He loves working with subcontractors, building a plan, and seeing it come through to fruition. Past projects include Cradles to Crayons, Huntington Learning Center, Andy’s Frozen Custard, Cheers Liquor Mart, and a large, pharmaceutical-grade commercial kitchen.

Johnny is a Denver native and graduate of East High School. He’s played semi-pro arena football and coached local little league for nearly ten years.

Your Budget Will Thank Us — 8 Design Trends to Consider When Value Engineering | Part III: Bars, Restaurants, and Breweries, Oh my!

Your Budget Will Thank Us — 8 Design Trends to Consider When Value Engineering

A Three-Part Construction Series. Part III: Bars, Restaurants, and Breweries, Oh my! — A Three-Part Construction Series

April 12, 2018
collaboration by: Matt Redick & Audrey Wilson

With the infrastructure engineered and a strong team and plan in place, it’s time to talk interiors and finishes. In their semi-state-of-the-union, Architectural Digest notes 2018 restaurant design continues trending toward Instagrammable, well-lit spaces that incorporate natural greenery. Alvarez-Diaz and  Villalon add that experience-driven design will also reign. “There is a shift in restaurant atmosphere, from cozy and rugged to clean and modern. Expect more green in the form of plants and living walls, adding life and comfort,” says Rachael Lyman of Studio Atlantis. In addition to plants, sustainability will continue to be a “green” focus.

 When it comes to saving money during construction, it boils down to two things: (1) plan your best ahead of time; and (2) value engineering, meaning to think critically about your “must-haves” and make tough decisions around what design elements to keep in order to meet your budget. Do the planning up front and then let the design play out. As a general rule of thumb, design changes in the field can cost up to 3x more than making design decisions at the early stages—this is due to plan revisions, time lost, lead times, and extra project management time.

There’s no doubt you’ll end up spending a lot of your budget is on kitchen equipment, any “wet” areas of the restaurant including restrooms, lighting packages, and infrastructure upgrades (mechanical, electrical, plumbing). In the sections below, we look at a few areas of consideration and dive into some 2018 restaurant design trends to discuss what’s happening and identify areas of cost savings (a.k.a. value engineering or ‘VE’).

If you missed Part I of the conversation, check out the Nuts & Bolts of building a restaurant here.

SOCIAL MEDIA DRIVEN DESIGN
Whether you’re building a franchise brand or a local owner/operated concept, brands have to be unique to distinguish themselves. How brands connect to their consumers these days is intrinsically tied to their social media conversation. With your physical store presence, you have to weigh the options of spending more to have a unique brand experience (i.e. a unique Instagram/Snapchat moment) or spending less for a simpler look. When it comes to construction, custom items such as art, fixtures, furniture and features will most likely be more expensive than what you can find off the shelf. Trends shift quickly, so be prepared for an interiors update as soon as five years to keep up with the changes.

VE Option: Keep the structural/built design elements classic or simple. As design trends shift, furnishings are easier than structural/architectural elements to change. Choose the number of custom features carefully—custom work is almost always more expensive.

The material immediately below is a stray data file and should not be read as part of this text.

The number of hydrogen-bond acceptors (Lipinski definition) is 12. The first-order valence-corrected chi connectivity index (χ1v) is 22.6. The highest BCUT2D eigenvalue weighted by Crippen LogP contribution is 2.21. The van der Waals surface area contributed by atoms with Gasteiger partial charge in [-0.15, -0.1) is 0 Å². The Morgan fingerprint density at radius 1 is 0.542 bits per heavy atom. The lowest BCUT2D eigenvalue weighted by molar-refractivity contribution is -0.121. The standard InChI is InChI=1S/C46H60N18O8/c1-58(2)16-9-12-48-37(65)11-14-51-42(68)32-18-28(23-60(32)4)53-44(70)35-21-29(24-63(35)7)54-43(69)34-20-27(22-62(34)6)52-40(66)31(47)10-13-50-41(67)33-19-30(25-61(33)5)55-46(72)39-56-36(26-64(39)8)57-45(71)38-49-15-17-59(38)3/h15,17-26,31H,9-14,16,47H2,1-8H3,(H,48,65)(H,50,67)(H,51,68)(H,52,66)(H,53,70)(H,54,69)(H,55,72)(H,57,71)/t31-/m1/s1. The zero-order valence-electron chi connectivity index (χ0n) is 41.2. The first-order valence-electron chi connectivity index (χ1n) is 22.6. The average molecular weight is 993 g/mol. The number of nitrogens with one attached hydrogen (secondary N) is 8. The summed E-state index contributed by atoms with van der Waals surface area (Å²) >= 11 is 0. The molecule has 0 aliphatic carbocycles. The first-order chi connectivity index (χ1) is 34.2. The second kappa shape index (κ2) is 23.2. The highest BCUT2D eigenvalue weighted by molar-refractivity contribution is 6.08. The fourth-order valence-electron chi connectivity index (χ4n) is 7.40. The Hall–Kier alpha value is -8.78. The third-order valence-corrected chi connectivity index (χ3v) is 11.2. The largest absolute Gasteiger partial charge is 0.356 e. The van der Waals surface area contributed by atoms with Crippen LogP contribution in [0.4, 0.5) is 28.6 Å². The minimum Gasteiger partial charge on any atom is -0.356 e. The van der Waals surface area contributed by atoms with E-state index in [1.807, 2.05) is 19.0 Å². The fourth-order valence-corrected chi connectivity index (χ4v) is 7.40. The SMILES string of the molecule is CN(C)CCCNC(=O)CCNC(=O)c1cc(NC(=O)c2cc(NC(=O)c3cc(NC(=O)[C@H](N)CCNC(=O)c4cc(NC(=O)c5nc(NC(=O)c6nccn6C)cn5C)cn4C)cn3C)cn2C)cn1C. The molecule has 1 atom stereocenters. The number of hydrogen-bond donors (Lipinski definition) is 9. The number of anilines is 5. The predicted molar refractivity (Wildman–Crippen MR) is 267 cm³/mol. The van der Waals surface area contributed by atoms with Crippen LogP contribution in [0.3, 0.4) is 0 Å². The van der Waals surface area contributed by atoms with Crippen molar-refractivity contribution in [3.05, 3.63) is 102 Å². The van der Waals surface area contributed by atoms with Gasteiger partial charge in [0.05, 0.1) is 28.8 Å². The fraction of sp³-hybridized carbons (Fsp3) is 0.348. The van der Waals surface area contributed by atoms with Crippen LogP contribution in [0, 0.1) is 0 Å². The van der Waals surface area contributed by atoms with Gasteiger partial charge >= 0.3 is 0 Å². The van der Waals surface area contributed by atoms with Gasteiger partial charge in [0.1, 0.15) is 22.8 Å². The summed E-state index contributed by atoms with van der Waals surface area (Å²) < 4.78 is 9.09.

FEATURE LIGHTING
The lighting package and associated electrical work will be a high-priced ticket item during your construction build out. Long lead times for light fixtures may make it tough to keep on schedule without proper planning with your design and construction team. We recommend deciding on your lighting package early so that material can be ordered as quickly as possible which is your best hope at keeping this activity line on schedule. Added days to the schedule = increased cost.

Certain lighting is required by code. To meet code requirements in Denver, you must plan to reduce overall lighting power consumption by using enhanced lighting controls. This means drawing less power altogether via LED fixtures or changing out light switches to an occupancy sensor switch. In some cases, a fully integrated, lighting-control panel may also be required by the local jurisdiction. Another typical health department requirement is task lighting behind and underneath the bar for employee visibility.

Consider that track lighting offers flexibility in pointing light where you want it to go (accent walls, highlighting art, etc.) and is great for open ceiling plans. Recessed lighting works well for drywall hard lid or acoustical tile ceilings.

VE Options: Choose less expensive ambient lighting and spend your lighting dollars for accent/feature lighting. Choose less expensive fixtures in the back of the house and focus on making impact in guest areas.

NATURAL GREENERY
Having plants in a space can improve ambiance and mood. Consider, however, that with live greenery it’s imperative to maintain and water them to keep plans looking healthy and great. Plant maintenance will add monthly costs, something to think about before you add them into your design.

Adding plants to your restaurant can happen before or after the build out depending on the application within the design. Examples include built-in planters, live green walls, etc. Will plants be hung from the ceiling? If so, how will they be hung? Are you choosing indoor or outdoor planters? If you plan to incorporate greenery into fixed design elements, consider drainage plans, non-porous materials, access for maintenance, ability to provide watering, and proximity to food production to avoid cross contamination.

EXPERIENCE-DRIVEN DESIGN